Dirty laundry, part III
In response to Colette Quattrone of Glenwood Springs, I am more than willing to debate the topic of T-shirt messages in a public forum and stand by my previous letter that a shirt that says “Get down on your ******* knees” is vulgar and not for the eyes of children. First of all, why do I let, as you said, “simple words,” bother me so much? Well, I think you are being more than a little naive. Perhaps it’s your age.
Everything we say has an effect on other people. It can make them feel good, feel bad, love, hate, and so on. Hitler used “simple words” to denigrate a whole race of people. Words are anything from “simple.” So, as adults, it is our duty to be especially careful what we say around young impressionable minds. As I pointed out, wearing words on a T-shirt is just like saying those words out loud in front of anyone who can read.
Second, as to the shirt being a “fashion statement,” I disagree. A fashion statement has to do with the style of clothes you wear. If it has anything to do with words printed on the clothing, it’s because the words are the designer’s name or they say, “Black is out this summer.” No, “Get down on your ******* knees” is not a fashion statement.
As for my “claim of superiority,” I reread my letter and made no such claim.
The gentleman wearing the T-shirt may embody the best traits of Albert Einstein, Mother Teresa, and all the characters John Wayne played in the movies. I, on the other hand, may be a combination of Moe, Larry and Curly.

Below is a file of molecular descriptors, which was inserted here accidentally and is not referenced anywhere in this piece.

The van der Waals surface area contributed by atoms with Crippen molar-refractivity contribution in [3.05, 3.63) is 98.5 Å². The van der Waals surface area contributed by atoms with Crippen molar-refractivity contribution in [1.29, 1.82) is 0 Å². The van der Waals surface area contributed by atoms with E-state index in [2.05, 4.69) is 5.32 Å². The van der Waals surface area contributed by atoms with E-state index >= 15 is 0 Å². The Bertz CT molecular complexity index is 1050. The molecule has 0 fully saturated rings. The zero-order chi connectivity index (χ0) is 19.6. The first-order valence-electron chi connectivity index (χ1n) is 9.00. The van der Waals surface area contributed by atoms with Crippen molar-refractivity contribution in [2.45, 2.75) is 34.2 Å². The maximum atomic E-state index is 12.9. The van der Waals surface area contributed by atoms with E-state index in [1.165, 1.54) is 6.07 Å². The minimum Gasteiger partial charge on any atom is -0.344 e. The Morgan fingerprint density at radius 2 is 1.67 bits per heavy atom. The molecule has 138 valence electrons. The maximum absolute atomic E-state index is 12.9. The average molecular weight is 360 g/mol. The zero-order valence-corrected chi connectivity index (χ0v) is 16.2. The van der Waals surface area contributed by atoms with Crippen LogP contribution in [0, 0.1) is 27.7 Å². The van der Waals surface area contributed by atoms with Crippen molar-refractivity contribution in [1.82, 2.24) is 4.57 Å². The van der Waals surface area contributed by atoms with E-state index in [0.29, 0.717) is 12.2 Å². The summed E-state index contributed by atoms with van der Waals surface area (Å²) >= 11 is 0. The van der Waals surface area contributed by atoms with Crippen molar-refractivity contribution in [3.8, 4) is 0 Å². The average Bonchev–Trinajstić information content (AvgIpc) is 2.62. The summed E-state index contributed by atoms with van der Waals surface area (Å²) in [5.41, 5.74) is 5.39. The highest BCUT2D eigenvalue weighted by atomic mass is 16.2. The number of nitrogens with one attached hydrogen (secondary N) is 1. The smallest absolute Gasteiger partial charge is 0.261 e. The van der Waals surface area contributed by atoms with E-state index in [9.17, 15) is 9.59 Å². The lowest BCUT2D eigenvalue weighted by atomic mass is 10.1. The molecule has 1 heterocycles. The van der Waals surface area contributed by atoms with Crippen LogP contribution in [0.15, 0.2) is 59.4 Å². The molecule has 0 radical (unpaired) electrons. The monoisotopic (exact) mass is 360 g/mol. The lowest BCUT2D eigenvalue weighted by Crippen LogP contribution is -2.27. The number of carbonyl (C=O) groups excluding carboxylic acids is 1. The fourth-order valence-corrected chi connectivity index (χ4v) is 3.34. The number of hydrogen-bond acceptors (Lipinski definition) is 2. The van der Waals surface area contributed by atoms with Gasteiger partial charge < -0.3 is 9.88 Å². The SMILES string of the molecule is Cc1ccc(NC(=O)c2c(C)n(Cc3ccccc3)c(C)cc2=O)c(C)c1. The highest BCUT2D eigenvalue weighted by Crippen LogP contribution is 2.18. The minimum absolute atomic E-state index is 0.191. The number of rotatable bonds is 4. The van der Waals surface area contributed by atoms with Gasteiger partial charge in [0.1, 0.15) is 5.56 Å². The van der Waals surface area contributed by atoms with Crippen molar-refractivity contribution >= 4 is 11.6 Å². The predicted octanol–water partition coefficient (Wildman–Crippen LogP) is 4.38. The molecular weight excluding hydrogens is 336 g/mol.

So I make no claims of superiority. I am, however, claiming that wearing that shirt (or other shirts like that) is bad judgment. When we wear a statement on a T-shirt, it is a reflection to a certain degree of what we think. “I love the Rockies” probably means the wearer is a baseball fan. “Joe’s Bar and Grill” or “South Park Rules” would indicate that the person has visited the establishment or is a fan of the television show. The statement that I wrote about is denigrating in that it subjugates the other person into a position of inferiority. As such, if that was said out loud to you or me, I think that either one of us would probably become more than “mildly” upset. Anyone who would say that to another person is actually the one that may have a superiority complex, or perhaps it’s an inferiority complex.
I never said I had a daughter. I have two stepsons, and I wouldn’t have wanted them to read that statement when they were young and impressionable.
And what’s so wrong with innocence in children? That’s why we shelter and protect them, if only for a while, because they shouldn’t have to deal with many of the “harsh realities” of the world too soon. When they are 7, or 8, or 9 years old, should we expose our children to pornography because it’s out there? Let’s take our children to a seedy bar, search for the meanest drunk in the place, sit them on a stool next to him, give them a couple of beers, and let them listen to some good old-fashioned cussing and swearing. If we’re lucky, perhaps we’ll get to witness a fight and some bloodshed. Boy would they learn a few lessons then. If you are a parent and you don’t want to do that, would you be upset at somebody who exposed them to those situations anyway?
I am not against freedom of speech and obviously anyone can say and wear anything they want on their T-shirt. All I’m saying is think about it! In fact, my uncle was an alcoholic and took me into a few rough bars when I was a kid. And you know what? After they realized I was there, they had the courtesy and sense to tone down their acts.
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